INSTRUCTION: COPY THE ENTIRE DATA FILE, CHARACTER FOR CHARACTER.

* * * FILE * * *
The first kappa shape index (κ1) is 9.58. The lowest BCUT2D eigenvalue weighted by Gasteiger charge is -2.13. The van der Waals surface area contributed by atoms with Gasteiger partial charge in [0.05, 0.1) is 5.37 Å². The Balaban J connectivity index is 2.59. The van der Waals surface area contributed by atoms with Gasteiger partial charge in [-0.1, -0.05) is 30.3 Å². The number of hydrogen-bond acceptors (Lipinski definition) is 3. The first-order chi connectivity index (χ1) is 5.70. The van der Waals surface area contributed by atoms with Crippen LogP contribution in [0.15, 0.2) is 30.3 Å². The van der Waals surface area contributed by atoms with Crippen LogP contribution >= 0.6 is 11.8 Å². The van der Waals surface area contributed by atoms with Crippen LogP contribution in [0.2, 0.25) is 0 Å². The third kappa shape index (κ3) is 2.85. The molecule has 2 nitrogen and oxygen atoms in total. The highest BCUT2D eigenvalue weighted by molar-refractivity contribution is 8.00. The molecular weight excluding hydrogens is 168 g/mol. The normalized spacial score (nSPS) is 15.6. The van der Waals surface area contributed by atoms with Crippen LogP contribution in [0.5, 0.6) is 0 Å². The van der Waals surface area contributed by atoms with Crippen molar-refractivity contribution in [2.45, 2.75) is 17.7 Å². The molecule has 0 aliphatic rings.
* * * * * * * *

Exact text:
The first kappa shape index (κ1) is 9.58. The lowest BCUT2D eigenvalue weighted by Gasteiger charge is -2.13. The van der Waals surface area contributed by atoms with Gasteiger partial charge in [0.05, 0.1) is 5.37 Å². The Balaban J connectivity index is 2.59. The van der Waals surface area contributed by atoms with Gasteiger partial charge in [-0.1, -0.05) is 30.3 Å². The number of hydrogen-bond acceptors (Lipinski definition) is 3. The first-order chi connectivity index (χ1) is 5.70. The van der Waals surface area contributed by atoms with Crippen LogP contribution in [0.15, 0.2) is 30.3 Å². The van der Waals surface area contributed by atoms with Crippen LogP contribution >= 0.6 is 11.8 Å². The van der Waals surface area contributed by atoms with Crippen LogP contribution in [0.2, 0.25) is 0 Å². The third kappa shape index (κ3) is 2.85. The molecule has 2 nitrogen and oxygen atoms in total. The highest BCUT2D eigenvalue weighted by molar-refractivity contribution is 8.00. The molecular weight excluding hydrogens is 168 g/mol. The normalized spacial score (nSPS) is 15.6. The van der Waals surface area contributed by atoms with Crippen LogP contribution in [0.5, 0.6) is 0 Å². The van der Waals surface area contributed by atoms with Crippen molar-refractivity contribution in [2.45, 2.75) is 17.7 Å². The molecule has 0 aliphatic rings.